Furthermore, low-income women may be exploited in this exchange. There’s been much controversy surrounding the sale of Cambodian mothers’ breast milk to US company Ambrosia Labs: While some argue that the practice was a precious economic opportunity for Cambodian women—with a relatively generous pay of $0.50 per ounce—others, including the UNICEF, chided the exchange as “exploiting vulnerable and poor women for profit and commercial purposes.” In 2017, the Cambodian government instituted a ban on exporting breast milk.
Yet, there are similar concerns within domestic contexts, with powerful corporations and wealthy individuals exploiting low-income mothers who have few other options. Particularly in the US, the idea of sharing breast milk is understandably questionable because of its complicated history rooted in inequality and oppression. During the 18th century, African women were brought across the Atlantic to work as wet nurses for white families. This commodification of black female bodies to benefit white families presents historically racist, sexist, and classist associations with breast milk sharing systems. After the end of slavery, in the 19th and 20th centuries, upper class families often hired wet nurses, usually women of a lower socioeconomic background, to breastfeed their newborns. This left wet nurses with no choice but to feed their own babies formula. A similar narrative of commodification may taint breast milk sharing today if policymakers don’t set clearer rules and crack down on underground breast milk markets, both in the US and around the world.
Without a doubt, advances toward breast milk markets and banks have been met with controversy. In particular, opposition from corporate interests stands in the way of ensuring the safe and ethical trade of breast milk. A staunch opponent to the movement is the lucrative instant formula business, which has strong conservative political support. Siding with the industry, President Trump’s administration derailed the passage of a World Health Organization resolution supporting the promotion of breastfeeding. Increased breast milk sharing means fewer formula purchases and lower profits for corporations: this is a chain of events companies will do anything to prevent. Nestlé, for instance, tried to convince mothers in developing countries that formula is indispensable, despite research showing that formula is less healthy and more expensive than breast milk. These challenges are all the more reason for lawmakers to protect mothers’ and infants’ well-being.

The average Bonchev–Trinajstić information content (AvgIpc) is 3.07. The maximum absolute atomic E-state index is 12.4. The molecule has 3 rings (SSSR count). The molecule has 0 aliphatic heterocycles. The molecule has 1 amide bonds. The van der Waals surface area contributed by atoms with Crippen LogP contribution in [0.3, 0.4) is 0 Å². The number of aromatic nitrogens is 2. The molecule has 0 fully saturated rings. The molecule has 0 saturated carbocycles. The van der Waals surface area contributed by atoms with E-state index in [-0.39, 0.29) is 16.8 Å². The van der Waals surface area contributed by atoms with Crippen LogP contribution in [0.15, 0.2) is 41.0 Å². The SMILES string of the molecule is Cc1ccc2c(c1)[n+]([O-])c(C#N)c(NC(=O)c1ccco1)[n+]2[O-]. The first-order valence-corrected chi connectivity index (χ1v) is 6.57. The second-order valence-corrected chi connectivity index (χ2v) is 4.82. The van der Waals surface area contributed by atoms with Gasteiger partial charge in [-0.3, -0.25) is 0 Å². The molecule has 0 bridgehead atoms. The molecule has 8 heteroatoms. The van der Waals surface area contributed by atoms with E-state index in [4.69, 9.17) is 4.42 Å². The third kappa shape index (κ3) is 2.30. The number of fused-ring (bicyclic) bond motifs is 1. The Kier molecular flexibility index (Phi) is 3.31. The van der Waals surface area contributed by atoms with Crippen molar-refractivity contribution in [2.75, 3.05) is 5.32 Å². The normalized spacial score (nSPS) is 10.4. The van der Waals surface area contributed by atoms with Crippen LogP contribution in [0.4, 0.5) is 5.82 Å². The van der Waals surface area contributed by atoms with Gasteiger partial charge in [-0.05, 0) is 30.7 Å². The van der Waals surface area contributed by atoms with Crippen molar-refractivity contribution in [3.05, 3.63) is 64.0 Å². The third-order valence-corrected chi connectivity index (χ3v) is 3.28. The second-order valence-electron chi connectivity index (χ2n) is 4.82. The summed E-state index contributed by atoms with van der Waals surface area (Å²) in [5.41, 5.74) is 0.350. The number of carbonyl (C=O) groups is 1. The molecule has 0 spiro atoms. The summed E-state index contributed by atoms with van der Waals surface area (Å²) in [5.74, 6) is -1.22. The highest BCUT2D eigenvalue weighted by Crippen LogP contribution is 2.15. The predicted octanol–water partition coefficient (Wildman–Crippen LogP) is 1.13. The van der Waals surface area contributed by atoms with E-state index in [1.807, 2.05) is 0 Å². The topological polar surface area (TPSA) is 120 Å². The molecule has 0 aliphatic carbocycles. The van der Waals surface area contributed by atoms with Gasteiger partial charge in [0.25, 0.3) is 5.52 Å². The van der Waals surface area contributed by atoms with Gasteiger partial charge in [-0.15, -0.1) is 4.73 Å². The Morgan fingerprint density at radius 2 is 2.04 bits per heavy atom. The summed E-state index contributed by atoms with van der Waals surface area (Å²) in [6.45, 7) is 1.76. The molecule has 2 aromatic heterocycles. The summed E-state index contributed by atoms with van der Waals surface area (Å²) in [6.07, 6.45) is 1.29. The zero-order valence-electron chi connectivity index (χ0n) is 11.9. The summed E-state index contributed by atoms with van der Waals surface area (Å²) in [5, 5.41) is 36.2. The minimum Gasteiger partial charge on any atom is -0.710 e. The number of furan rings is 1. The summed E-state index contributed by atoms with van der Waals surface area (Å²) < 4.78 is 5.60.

Still, steps can be taken to tackle the potential problems with breast milk markets down the line. Different countries have vastly different regulations surrounding breast milk, but in the US and elsewhere, there is a dire need for more stringent rules controlling its exchange. Lawmakers should look to the organ and blood donation system for guidance: These donation pipelines are lengthy and complex processes with many layers of regulations and screenings—even blood donations, which are commonplace and informal, involve stringent qualifications and regulations. Furthermore, human breast milk should be pasteurized, an efficient and inexpensive process applied to cow and goat milk that kills many pathogens. With stricter regulations, governments can limit the consumption of potentially unsafe breast milk and work to prevent the exploitation of women through this grey market.
Though there is much to be done, there’s no doubt that breast milk banks and markets are pushing the boundaries of what can be shared, and, in their course, challenging traditional concepts of motherhood. Breast milk sharing has the potential to bring in a flood of positive social and public health impacts; it just needs a clearer set of guidelines to keep it on the right track.